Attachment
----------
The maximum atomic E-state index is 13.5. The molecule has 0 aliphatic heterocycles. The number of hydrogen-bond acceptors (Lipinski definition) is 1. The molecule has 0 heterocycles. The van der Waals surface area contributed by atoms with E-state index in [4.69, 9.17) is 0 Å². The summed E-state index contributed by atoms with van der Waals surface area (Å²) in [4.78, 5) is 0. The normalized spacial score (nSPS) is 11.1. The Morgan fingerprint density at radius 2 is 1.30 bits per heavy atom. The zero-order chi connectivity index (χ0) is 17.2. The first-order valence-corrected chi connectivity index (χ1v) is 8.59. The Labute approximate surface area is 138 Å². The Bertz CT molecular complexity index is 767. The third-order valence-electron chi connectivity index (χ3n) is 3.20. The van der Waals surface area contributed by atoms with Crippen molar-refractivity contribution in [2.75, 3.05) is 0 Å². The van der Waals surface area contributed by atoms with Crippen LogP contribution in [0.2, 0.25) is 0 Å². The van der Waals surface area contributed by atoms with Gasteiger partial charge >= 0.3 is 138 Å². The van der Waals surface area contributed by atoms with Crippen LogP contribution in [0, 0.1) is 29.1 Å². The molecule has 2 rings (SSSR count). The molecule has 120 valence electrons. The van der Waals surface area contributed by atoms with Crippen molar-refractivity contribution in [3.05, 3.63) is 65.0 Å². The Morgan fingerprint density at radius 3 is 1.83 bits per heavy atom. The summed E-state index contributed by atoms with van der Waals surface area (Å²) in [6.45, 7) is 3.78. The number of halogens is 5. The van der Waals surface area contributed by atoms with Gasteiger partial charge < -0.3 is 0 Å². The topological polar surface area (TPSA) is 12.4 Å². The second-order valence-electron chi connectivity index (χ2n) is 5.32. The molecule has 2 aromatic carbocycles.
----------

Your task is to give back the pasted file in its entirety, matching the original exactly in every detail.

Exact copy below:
The maximum atomic E-state index is 13.5. The molecule has 0 aliphatic heterocycles. The number of hydrogen-bond acceptors (Lipinski definition) is 1. The molecule has 0 heterocycles. The van der Waals surface area contributed by atoms with E-state index in [4.69, 9.17) is 0 Å². The summed E-state index contributed by atoms with van der Waals surface area (Å²) in [4.78, 5) is 0. The normalized spacial score (nSPS) is 11.1. The Morgan fingerprint density at radius 2 is 1.30 bits per heavy atom. The zero-order chi connectivity index (χ0) is 17.2. The first-order valence-corrected chi connectivity index (χ1v) is 8.59. The Labute approximate surface area is 138 Å². The Bertz CT molecular complexity index is 767. The third-order valence-electron chi connectivity index (χ3n) is 3.20. The van der Waals surface area contributed by atoms with Crippen molar-refractivity contribution in [2.75, 3.05) is 0 Å². The van der Waals surface area contributed by atoms with Crippen LogP contribution in [0.2, 0.25) is 0 Å². The van der Waals surface area contributed by atoms with Gasteiger partial charge >= 0.3 is 138 Å². The van der Waals surface area contributed by atoms with Crippen LogP contribution in [0, 0.1) is 29.1 Å². The molecule has 2 rings (SSSR count). The molecule has 120 valence electrons. The van der Waals surface area contributed by atoms with Crippen molar-refractivity contribution in [3.05, 3.63) is 65.0 Å². The Morgan fingerprint density at radius 3 is 1.83 bits per heavy atom. The summed E-state index contributed by atoms with van der Waals surface area (Å²) in [6.45, 7) is 3.78. The number of halogens is 5. The van der Waals surface area contributed by atoms with Gasteiger partial charge < -0.3 is 0 Å². The topological polar surface area (TPSA) is 12.4 Å². The second-order valence-electron chi connectivity index (χ2n) is 5.32. The molecule has 2 aromatic carbocycles.